Alabama has cut per student funding at state colleges and universities more than any state in the U.S. According to a new report from the Center on Budget and Policy Priorities, Alabama cut higher education funding by nearly 36% between 2008 and 2018.
Dozens of ultra runners will compete at the World Championship 24 hour race in Albi, France. One of those is Birmingham runner Micah Morgan.
The former AT&T City Center, a vacant skyscraper in downtown Birmingham, will have a property tax bill about half a million dollars more than last year’s. It’s one of many properties, including homes, that can expect to pay more in taxes this year.
The number of distilleries across the U.S. is on the rise. There are more than 1,500 active distillers nationwide, according to the American Craft Spirits Association. WBHM’s Janae Pierre reports, when it comes to spirits, a couple distillers in Birmingham are already on board.
The Birmingham Jefferson County Transit Authority recently rejected a proposed budget that would have increased bus fares to $1.50 and cut bus service. Executive Director Frank Martin says riders aren’t paying enough into the system, and neither is the city of Birmingham.
Acclaimed actor Andre Holland is best known for his role in the Oscar winning film Moonlight and playing Andrew Young in the movie Selma. Holland purchased the Lincoln Theatre in his hometown of Bessemer, Alabama and plans to re-open it as a single-screen cinema and performing arts space.
This short documentary film takes a hard look at a rural community atop Sand Mountain in northeast Alabama ravaged by drugs and poverty. Jared Ragland co-directed the film with Adam Forrester. It screens this weekend at the Sidewalk Film Festival.
Anniston City Councilwoman Millie Harris says some residents want out of the city because of poor schools, high crime rates, and declining property values.
When prisoners are released, they often face lots of hurdles. They can’t find work or housing or health care. Often, they end up back in prison. The Dannon Project recently received a large federal grant that will allow the nonprofit to help more former inmates get on their feet.
Violent crime remains high in Birmingham, particularly among young black men. Now, the city is partnering with several nonprofits to teach skills they hope will prevent conflicts from escalating.
Later this month, Freedom Fest makes its debut in downtown Birmingham. But music festivals around here seem to come and go. We sent WBHM’s Janae Pierre to find out why it’s so hard to keep a music festival going here in the Magic City.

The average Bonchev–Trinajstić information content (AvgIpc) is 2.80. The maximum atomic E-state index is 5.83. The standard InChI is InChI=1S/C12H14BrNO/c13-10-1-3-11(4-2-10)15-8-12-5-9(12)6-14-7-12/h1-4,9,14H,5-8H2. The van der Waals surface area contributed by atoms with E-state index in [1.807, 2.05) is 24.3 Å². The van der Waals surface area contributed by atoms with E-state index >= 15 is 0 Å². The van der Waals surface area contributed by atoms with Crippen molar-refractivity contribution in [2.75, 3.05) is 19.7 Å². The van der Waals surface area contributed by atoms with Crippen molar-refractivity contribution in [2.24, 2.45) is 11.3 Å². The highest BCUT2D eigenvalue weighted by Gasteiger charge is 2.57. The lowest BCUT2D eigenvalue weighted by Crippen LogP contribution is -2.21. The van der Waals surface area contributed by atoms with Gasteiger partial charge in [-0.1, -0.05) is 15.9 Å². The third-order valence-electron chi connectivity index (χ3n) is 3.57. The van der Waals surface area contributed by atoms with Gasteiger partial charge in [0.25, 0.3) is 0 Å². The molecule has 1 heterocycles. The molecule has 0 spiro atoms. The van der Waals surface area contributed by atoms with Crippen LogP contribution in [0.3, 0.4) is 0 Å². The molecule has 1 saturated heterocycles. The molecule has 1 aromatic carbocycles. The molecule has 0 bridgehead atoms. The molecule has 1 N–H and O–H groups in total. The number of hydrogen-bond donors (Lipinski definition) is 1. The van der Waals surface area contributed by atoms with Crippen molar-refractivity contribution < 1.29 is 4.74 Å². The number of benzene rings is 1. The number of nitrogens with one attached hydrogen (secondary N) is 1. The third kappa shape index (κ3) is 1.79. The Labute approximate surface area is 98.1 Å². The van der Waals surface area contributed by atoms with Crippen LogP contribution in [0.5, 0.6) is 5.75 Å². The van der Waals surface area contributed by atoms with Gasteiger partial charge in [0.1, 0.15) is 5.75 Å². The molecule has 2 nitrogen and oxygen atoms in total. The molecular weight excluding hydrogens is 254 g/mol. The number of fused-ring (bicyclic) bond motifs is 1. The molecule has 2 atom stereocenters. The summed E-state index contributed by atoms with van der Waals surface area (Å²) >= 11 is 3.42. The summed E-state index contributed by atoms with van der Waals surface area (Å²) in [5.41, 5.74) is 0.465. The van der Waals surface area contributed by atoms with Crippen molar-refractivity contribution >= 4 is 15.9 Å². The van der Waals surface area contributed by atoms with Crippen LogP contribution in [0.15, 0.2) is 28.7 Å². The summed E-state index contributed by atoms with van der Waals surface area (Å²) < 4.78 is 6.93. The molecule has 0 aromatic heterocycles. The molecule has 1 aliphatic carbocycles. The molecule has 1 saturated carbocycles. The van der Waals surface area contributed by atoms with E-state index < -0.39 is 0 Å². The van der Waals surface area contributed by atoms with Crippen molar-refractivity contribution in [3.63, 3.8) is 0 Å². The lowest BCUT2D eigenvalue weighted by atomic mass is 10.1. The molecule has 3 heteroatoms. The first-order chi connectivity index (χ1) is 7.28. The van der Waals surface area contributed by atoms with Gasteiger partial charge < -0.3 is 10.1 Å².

Alabama Secretary of State John Merrill is adding his name to the long list of Republicans who hope to unseat Democratic U.S. Senator Doug Jones. Merrill says Alabama needs a “proven conservative” in the Senate who will support President Donald Trump on issues like immigration and judicial appointments.
June 19th 1865 — or Juneteenth – marked the official end of slavery in the U.S. Barry McNealy, an educator with the Birmingham Civil Rights Institute, says even though President Abraham Lincoln issued the Emancipation Proclamation in 1863, it didn’t free all slaves.
The University of Alabama Board of Trustees voted Friday to return a multi-million dollar donation from Hugh Culverhouse Jr. and strip his name from the school of law.
Nearly 70 percent of Birmingham residents live in food deserts, neighborhoods that have no grocery store or healthy food options. Now, Birmingham city officials are working to bring more grocers to the city.
In 1965, Rev. James Reeb was beaten to death by white segregationists in Selma. Reeb himself was white. In an NPR podcast called “White Lies” co-hosts Andrew Beck Grace and Chip Brantley try to uncover the truth about Reeb’s death.
One weekend a year, Birmingham becomes a destination for filmmakers and movie buffs during the Sidewalk Film Festival. For almost 20 years, the organization has showcased the work of hundreds of filmmakers during its annual festival while educating the indie industry. Now, Sidewalk is taking that concept to the next level with a new cinema and film center.